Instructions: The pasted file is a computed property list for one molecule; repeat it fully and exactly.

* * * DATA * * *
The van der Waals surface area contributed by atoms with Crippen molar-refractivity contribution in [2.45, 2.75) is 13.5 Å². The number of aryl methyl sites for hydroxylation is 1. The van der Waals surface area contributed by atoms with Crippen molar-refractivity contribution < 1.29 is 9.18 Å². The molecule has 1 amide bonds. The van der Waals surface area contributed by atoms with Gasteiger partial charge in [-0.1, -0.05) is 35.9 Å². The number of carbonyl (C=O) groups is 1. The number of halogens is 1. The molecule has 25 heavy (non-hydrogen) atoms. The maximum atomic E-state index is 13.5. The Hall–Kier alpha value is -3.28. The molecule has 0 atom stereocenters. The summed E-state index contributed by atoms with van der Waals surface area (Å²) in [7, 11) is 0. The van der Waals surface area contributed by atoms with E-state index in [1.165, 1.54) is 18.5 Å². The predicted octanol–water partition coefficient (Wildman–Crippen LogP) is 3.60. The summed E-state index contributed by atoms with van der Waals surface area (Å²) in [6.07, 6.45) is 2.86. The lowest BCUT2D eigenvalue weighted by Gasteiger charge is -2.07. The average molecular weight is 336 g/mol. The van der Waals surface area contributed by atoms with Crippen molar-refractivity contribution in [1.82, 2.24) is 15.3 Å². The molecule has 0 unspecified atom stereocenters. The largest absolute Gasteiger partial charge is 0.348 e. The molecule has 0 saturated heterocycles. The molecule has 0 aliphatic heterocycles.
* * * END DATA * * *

The van der Waals surface area contributed by atoms with Crippen molar-refractivity contribution in [2.45, 2.75) is 13.5 Å². The number of aryl methyl sites for hydroxylation is 1. The van der Waals surface area contributed by atoms with Crippen molar-refractivity contribution < 1.29 is 9.18 Å². The molecule has 1 amide bonds. The van der Waals surface area contributed by atoms with Gasteiger partial charge in [-0.1, -0.05) is 35.9 Å². The number of carbonyl (C=O) groups is 1. The number of halogens is 1. The molecule has 25 heavy (non-hydrogen) atoms. The maximum atomic E-state index is 13.5. The Hall–Kier alpha value is -3.28. The molecule has 0 atom stereocenters. The summed E-state index contributed by atoms with van der Waals surface area (Å²) in [7, 11) is 0. The van der Waals surface area contributed by atoms with E-state index in [1.165, 1.54) is 18.5 Å². The predicted octanol–water partition coefficient (Wildman–Crippen LogP) is 3.60. The summed E-state index contributed by atoms with van der Waals surface area (Å²) in [6.07, 6.45) is 2.86. The lowest BCUT2D eigenvalue weighted by Gasteiger charge is -2.07. The average molecular weight is 336 g/mol. The van der Waals surface area contributed by atoms with Crippen molar-refractivity contribution in [1.82, 2.24) is 15.3 Å². The molecule has 0 unspecified atom stereocenters. The largest absolute Gasteiger partial charge is 0.348 e. The molecule has 0 saturated heterocycles. The molecule has 0 aliphatic heterocycles.